Friday, 1 December 2017

Scenic Photographs from the Geoff Burke Collection

Out of the 1,157 photos that I've scanned of those in the my late uncle's collection, only a few are scenic in nature. Of those many are similar views of his home town, Rochdale.

I'd guess that whenever he got a new camera or tried a new type of film, he would go and take the same views to compare with previous photos and cameras etc. This did mean that I looked at many of the slides and negatives and thought "Oh, not again..." and just discarded them. But there were some interesting ones and some of those are presented here. This is the corner of the A58 Manchester Road and the splendidly named The Esplanade, leading off towards Rochdale's beautiful Town Hall seen in the background to the right of the photograph.

Taken in 1956, this shows the statue of the Angel on the corner opposite the town Library and at the entrance to Broadfield Park. It dated from 1899 and bore the inscription, "Presented to the town of Rochdale by Ellen Mackinnon. In memory of her mother Augusta sister of the late John Smith Entwisle of Foxholes". At one time it had two drinking troughs in front of it, a large one for horses and a smaller one for dogs. By 1961 it was showing signs of deterioration and was removed to the local Transport Depot where it was presumably broken up.

I'm not sure entirely which road this is, but there's a wonderful collection of 1950s cars travelling sedately down, whilst a convertible-topped sports car takes advantage of the lack of oncoming traffic to overtake the Vauxhall nearest the camera.

Taken in 1963 from Broadfield Park, all that space across the road is now taken up by an Asda store and the Sixth Form and Hopwood Hall colleges.

Taken some time in the 1960s this signal gantry was quite close to my grandparents' house which was only a ten minute walk away from the railway station. Semaphore signals have been in the process of being phased out in favour of coloured light signals for quite a while now. They were standardised in the 1870s at which time signals had mostly a horizontal or inclined downwards at 45 degrees position. Horizontal meant Danger/Stop whilst down meant Caution/Off (Clear). Heavy snowfalls could cause the arms to drop so it later became customary for arms to incline upwards instead of downwards for Caution/Off (Clear). This meant that if snow did cause the arm to fall it would be in the safer Danger/Stop position. Signals with a "fishtail" notch cut out at the end are Distant signals. They give advanced warning of the position of signals ahead, allowing a train to slow down should it be indicated that the next signal would require the train to stop.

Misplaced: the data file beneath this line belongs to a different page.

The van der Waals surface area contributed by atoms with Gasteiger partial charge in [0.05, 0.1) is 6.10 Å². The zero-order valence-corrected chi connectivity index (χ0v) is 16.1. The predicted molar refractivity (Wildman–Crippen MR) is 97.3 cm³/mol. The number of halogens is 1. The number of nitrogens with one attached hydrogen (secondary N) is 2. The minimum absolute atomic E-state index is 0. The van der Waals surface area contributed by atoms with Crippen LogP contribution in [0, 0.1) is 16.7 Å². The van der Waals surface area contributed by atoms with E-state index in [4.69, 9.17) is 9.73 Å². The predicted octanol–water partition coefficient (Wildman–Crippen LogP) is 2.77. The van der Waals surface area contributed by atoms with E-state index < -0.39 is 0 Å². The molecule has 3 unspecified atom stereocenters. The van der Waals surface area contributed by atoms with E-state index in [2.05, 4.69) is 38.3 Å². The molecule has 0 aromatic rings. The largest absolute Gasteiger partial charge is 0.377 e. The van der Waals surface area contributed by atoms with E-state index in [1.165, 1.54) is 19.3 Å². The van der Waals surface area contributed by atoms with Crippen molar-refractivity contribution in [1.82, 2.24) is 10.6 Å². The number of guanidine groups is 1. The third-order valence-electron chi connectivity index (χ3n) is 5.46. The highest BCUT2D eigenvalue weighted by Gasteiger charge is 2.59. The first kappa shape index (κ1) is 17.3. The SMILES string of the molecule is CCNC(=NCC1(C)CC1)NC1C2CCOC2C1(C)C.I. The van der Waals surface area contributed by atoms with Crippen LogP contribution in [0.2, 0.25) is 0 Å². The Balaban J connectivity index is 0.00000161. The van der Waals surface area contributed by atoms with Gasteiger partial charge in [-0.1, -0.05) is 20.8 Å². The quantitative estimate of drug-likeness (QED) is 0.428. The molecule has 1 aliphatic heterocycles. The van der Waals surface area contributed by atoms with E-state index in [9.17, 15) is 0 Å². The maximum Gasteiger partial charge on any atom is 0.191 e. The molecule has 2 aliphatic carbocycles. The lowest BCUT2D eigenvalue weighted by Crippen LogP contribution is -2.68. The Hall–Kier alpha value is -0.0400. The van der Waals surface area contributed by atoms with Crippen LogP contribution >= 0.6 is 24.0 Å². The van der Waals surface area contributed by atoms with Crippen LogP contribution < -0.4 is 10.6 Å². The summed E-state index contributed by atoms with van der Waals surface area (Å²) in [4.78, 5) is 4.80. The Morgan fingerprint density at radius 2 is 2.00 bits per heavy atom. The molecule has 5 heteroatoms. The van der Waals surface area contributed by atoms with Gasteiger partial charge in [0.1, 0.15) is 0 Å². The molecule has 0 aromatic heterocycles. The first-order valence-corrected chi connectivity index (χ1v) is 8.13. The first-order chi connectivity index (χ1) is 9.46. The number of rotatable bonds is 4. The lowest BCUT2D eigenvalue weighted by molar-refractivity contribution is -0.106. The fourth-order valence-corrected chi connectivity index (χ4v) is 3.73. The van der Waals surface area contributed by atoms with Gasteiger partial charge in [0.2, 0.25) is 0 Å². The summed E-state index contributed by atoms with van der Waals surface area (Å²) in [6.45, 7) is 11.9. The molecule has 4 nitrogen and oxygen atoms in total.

Taken in 1968 (I only know from massively enlarging the photo to find the ABC cinema towards the right is showing Rosemary's Baby), this looks to have been taken from the balcony of Rochdale Town Hall one late afternoon. No fewer than four banks are seen here and identifiable traffic includes a Wolseley waiting for two people crossing the road, a Hillman Husky, Commer van, a Saab and the front half of a Hillman Imp on the extreme right. Three half-cab and open rear platform double decker buses are also in the scene.

A jump to 1984 now and another Hillman Imp travels past Rochdale's high rise flats. Known as the Seven Sisters, they were built in 1963 and currently plans to demolish some of them are meeting opposition from residents.

Taken in 1989 this is the magnificent Rochdale Town Hall, built to the designs of William Henry Crossland who won the competition for designs in 1864 and it opened in 1871. The original clock tower of 240 feet was destroyed by fire in 1883 and the current 190-feet tower was built in 1888. The interior and stained glass add to its beauty which apparently caused even Adolf Hitler to so desire it that he planned to have it shipped brick by brick to Germany had they won the war.

Behind the Town Hall the land rises very steeply to the Parish Church above, the rise occupied by Broadfield Park which we have seen before. Bordering the park then, are some very steep roads. Sparrow Hill led off to the right of the angel statue we saw earlier but the road was blocked off when Manchester Road was widened. Church Stile and Church Lane lead to the east and School Lane where the school sat on the corner, roads falling on all sides!

As far as I know Uncle Geoff only went abroad once, as a teenager with his Uncle Percy and Auntie Elsie. My Great-Uncle Percy had a photographic shop on Spotland Road, Rochdale and took commissions from local travel agencies and coach firms to take photographs and 16mm film of coach trips to the Continent, Austria and Switzerland. This is a view of Vienna taken in the 1950s. I still have some spools of 16mm film taken by Uncle Percy and some spools of audio tape containing Austrian music that would accompany the films at film shows at community halls and other venues in and around Rochdale.

Closer to home - indeed it is my home town - this is Blackpool, taken in 1956 at the Gynn area. In the background are the plywood laburnum tree illuminations that are probably the earliest of the Blackpool Illuminations themes that I remember.

And on the first day of December, I'll finish with this one taken of the beach at Blackpool with frozen seawater, Christmas 1976.

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